There is advice on the best ways to display windows, from the colour scheme (which is harder to tell in our archival black and white photographs) to the use of characters and slogans for the central ‘message’. There is a warning against too much ‘artistry’ in case the customer misses the point

“A little crepe paper can hide unsightly features but take care that the window does not become a display of crepe paper rather than a display of goods!”.

The idea of making every display the same (standardisation) though, is a very distasteful idea to Messrs Ellison and Watson who feel those with a flair for design should have the chance to express themselves. Wrong colours ‘offend the artistic senses – and the wrong red can look like a horror scene. Mr Frank Watts of Manchester University is quoted on the psychological effect of colour use and it is determined that a green jar of men’s hair cream sells better than a yellow one, because of the association of the colour yellow with danger and loose behaviour.

1930's Co-op produced goods - National Propaganda Window Display Competition 

There is a whole chapter of the book on the preparation and sale of bacon with diagrams of where to cut the meat, and which cuts to use for different meals as well as how to store it. In the first half of the 20th Century, most of the meat people ate was pork due to the ease of farming it, and salting processes allowing it to be used for a long period. Meals were made using smaller amounts of meat and animal fats, to make it go further – especially the less popular cheaper cuts like hock and flank. Today Pork is still one of the more sustainable farmed meats in terms of its carbon footprint.

In a time without mass refrigeration, there is a lot of information of the safe ways of storing and serving diary products like milk and cheese, and photographs to help staff spot when these were spoiled. After eggs have been ‘candled’ (checked with a flame or a light to make sure they are not way to make them last a little longer is to use ‘water-glass’ (a mixture of potassium silicate solution) in a cool place.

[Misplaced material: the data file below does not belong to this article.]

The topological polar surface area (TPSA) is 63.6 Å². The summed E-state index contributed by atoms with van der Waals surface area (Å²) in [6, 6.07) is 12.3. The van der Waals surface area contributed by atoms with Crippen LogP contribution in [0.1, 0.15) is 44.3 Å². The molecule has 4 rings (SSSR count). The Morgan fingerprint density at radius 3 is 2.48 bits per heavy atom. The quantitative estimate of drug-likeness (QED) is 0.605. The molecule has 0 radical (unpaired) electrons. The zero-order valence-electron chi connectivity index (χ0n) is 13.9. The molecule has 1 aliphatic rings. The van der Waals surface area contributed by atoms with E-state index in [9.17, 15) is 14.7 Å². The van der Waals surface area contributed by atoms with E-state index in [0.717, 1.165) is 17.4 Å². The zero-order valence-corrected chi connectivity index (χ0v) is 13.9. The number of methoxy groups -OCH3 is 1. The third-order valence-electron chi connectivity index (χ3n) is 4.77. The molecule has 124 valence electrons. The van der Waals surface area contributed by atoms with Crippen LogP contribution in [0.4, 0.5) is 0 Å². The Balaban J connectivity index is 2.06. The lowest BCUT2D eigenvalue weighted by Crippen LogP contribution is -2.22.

The last part of the book is all about the rules and regulations for the modern grocery industry about how long breaks should be, how many chairs can be provided (one for every three female staff members) as well as rules on overtime and half-day closing. The Shops Act of 1934 meant that all shops had to close for half a day which could be decided by the local authority and all shop assistants had to be given a half day off in addition to this. Different co-ops had different ‘half days’ but this practice for food shops died out in the 1980’s.

It was also illegal to employ young people late at night and as many young people were on co-op milk rounds, they were not allowed to start work until 5am. By this time there were national rules on health about heating and lighting in premises as well as the provision of washing facilities and places to take breaks and meals as part of a modern approach to managing a workforce. Even so - todays workplaces look and feel different - with greater attention paid to mental and physical wellbeing of employees both on the front line and 'behind the scenes'.